Monday, February 17, 2014

How to Control Your Temper


It is never right to burst in anger. We don't know where it can bring us. Perhaps, we don't want to go around regretting what we've said and done. However, no matter how we avoid people or things which seem to potentially push us to our limits, getting angry is still inevitable. We, humans, are emotional beings. We cannot stop other people, even those who love us and whom we loved, to hurt us in any way. I, therefore, formulated simple ways on how I could control my temper whenever something or someone puts me to rage: pursed lip breathing, clearing my mind, and praying.

Whenever stressed, our body responds by increasing almost everything in our system - heart rate, respiratory rate, blood pressure and even blood sugar level. Sometimes, if the stress is moderate to severe, we can feel our heart palpitating, head getting heavy, and our fingers cold and trembling. Even our ability to concentrate can break loose. The same happens to our body whenever we're angry. One way to counter this is to do pursed lip breathing. This is done by inhaling deeply through the nose and exhaling with a pursed lip. Experts say that this is effective for relaxing the system and increasing blood flow in the brain. I've done this several times, and it helped me relieve my anger a bit.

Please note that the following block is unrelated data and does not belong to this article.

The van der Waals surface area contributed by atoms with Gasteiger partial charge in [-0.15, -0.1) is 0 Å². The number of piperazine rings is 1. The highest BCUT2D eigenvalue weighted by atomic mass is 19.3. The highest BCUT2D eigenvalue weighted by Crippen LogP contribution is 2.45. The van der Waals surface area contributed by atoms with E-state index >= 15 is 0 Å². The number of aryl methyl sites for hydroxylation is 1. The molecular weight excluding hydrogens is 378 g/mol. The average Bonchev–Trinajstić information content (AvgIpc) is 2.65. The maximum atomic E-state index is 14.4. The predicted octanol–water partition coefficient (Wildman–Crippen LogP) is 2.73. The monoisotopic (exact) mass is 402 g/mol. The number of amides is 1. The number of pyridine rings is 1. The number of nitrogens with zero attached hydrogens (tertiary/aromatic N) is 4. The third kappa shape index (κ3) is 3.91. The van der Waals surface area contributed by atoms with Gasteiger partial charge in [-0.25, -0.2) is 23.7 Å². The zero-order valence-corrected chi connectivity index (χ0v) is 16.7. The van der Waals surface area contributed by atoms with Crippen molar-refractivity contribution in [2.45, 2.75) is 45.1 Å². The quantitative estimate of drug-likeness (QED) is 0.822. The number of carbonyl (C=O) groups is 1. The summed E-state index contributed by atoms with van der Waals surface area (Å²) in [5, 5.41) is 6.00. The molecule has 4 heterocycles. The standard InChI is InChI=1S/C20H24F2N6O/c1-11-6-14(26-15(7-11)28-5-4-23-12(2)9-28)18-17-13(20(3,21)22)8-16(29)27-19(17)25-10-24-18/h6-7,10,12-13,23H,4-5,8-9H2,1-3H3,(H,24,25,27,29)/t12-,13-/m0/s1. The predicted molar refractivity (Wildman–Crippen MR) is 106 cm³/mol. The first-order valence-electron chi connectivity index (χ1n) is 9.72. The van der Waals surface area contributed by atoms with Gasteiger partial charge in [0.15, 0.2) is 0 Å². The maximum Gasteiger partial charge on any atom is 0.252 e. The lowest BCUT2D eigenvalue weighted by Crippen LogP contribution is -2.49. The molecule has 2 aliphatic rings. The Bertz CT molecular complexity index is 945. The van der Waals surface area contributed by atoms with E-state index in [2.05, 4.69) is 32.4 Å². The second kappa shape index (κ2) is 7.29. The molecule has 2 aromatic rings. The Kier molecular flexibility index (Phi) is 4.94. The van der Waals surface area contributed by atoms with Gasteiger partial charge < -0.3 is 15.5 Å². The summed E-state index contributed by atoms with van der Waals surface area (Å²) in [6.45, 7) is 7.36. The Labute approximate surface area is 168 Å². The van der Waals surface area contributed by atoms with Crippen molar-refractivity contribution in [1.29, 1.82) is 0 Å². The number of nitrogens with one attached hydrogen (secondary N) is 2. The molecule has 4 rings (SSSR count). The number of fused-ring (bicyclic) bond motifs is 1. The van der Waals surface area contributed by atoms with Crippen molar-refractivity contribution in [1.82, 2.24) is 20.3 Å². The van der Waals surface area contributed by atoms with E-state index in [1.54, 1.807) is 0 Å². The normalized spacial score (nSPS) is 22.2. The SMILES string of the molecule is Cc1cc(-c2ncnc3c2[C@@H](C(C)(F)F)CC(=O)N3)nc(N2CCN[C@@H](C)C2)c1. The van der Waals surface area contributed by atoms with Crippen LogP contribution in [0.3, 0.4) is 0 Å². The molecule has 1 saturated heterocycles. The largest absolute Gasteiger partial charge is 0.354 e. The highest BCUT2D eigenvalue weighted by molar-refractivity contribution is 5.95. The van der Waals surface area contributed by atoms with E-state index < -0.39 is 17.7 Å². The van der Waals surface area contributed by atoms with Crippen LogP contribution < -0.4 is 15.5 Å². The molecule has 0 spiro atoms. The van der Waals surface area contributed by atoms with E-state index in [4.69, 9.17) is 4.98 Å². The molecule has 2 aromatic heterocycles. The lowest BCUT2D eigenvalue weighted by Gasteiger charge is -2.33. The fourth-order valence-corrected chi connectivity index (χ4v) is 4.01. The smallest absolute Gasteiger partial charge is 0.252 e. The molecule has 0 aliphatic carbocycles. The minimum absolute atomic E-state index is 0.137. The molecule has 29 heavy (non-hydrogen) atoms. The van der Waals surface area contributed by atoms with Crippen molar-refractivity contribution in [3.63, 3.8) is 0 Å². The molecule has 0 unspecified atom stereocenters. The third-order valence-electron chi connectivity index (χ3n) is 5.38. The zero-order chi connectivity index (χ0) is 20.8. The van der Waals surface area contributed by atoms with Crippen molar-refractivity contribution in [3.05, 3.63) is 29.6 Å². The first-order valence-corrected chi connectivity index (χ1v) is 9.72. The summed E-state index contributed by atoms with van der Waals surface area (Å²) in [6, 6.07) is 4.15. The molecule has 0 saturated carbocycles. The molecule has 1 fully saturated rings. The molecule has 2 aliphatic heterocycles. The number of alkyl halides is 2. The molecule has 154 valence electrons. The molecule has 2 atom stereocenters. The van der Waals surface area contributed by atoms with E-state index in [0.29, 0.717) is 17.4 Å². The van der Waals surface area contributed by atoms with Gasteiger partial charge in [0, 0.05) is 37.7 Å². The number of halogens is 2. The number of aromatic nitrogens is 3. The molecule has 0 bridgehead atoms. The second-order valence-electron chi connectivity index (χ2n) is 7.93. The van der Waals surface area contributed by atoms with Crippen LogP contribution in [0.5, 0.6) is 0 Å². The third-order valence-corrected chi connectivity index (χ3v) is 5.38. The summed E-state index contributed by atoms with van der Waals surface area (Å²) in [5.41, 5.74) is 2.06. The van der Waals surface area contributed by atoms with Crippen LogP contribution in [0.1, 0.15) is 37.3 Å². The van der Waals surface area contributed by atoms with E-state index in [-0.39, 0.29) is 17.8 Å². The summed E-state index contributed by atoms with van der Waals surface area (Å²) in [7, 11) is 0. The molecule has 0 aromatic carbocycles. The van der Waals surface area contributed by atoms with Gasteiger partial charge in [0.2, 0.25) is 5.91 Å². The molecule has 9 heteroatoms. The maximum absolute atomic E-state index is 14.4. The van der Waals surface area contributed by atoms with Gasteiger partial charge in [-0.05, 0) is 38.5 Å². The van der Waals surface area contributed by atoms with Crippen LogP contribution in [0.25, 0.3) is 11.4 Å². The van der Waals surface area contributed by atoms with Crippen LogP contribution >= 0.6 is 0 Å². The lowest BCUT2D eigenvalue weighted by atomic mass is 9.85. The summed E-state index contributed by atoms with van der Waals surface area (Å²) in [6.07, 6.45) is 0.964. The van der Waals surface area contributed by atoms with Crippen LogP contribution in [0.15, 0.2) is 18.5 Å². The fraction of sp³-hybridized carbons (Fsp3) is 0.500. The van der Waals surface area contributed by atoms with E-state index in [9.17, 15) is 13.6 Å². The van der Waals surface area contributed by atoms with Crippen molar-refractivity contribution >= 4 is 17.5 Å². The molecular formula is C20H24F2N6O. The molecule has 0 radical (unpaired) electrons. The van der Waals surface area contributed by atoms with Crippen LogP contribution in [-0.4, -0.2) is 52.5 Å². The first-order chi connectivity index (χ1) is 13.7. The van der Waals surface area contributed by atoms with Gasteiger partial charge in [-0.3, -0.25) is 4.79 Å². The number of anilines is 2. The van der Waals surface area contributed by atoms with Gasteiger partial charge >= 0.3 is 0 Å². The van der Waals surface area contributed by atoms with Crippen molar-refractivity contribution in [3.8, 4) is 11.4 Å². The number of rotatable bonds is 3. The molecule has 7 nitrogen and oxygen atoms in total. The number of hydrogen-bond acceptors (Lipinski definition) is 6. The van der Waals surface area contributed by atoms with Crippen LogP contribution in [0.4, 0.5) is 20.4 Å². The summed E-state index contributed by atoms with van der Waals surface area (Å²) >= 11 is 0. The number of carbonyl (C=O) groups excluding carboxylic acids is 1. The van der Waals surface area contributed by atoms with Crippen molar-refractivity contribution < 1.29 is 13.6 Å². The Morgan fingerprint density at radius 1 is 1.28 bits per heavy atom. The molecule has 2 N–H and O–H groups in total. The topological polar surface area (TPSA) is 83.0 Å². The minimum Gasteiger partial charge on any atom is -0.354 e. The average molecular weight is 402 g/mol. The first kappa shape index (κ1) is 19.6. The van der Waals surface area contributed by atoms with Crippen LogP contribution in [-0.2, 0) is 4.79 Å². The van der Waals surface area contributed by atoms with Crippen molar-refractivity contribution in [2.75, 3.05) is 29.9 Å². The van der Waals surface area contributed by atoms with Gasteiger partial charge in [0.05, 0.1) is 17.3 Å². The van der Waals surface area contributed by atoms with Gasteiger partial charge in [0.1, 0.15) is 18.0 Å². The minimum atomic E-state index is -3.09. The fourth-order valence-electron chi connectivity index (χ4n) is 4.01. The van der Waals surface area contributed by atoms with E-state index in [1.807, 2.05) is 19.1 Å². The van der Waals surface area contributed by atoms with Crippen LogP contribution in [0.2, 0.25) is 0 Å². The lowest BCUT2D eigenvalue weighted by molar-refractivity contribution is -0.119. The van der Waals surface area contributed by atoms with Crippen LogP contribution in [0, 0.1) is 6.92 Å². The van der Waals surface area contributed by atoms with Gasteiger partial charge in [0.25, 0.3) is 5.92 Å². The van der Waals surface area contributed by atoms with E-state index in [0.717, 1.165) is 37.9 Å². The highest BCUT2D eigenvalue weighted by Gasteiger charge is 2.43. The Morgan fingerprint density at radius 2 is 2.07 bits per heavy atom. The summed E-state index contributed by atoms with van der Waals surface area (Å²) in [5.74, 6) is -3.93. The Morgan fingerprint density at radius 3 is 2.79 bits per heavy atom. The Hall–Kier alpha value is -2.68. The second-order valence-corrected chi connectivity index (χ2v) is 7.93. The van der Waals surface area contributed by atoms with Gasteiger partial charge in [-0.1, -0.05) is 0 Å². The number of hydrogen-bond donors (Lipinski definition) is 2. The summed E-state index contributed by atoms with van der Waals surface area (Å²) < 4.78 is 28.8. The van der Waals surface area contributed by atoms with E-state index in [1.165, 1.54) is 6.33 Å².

Along with the pursed lip breathing, I also clear my mind to control my temper. Just like in meditation, our goal here is to refresh the mind by shaking off everything it contains. Whenever I do this, I close my eyes and relax my body as if trying to fall asleep. Clearing the mind can help take away negativity and anger.

After doing the first two ways, I put my hands together and pray. I ask God for forgiveness and enlightenment. The challenging part here is when guilt kicks in - pride gets hurt. However, when this difficult part is surpassed, controlling the temper becomes a success.

So far, these three ways - pursed lip breathing, clearing one's mind and praying - have already saved me a lot of times from sleepless nights of worry, guilt and regret. Mitch Albom said, ". . . But hatred is a curved blade . . . and the harm we do to others . . . we also do to ourselves." Remember that anger, when not controlled, can lead to hatred. Hatred brings wrath. Wrath can cause insanity.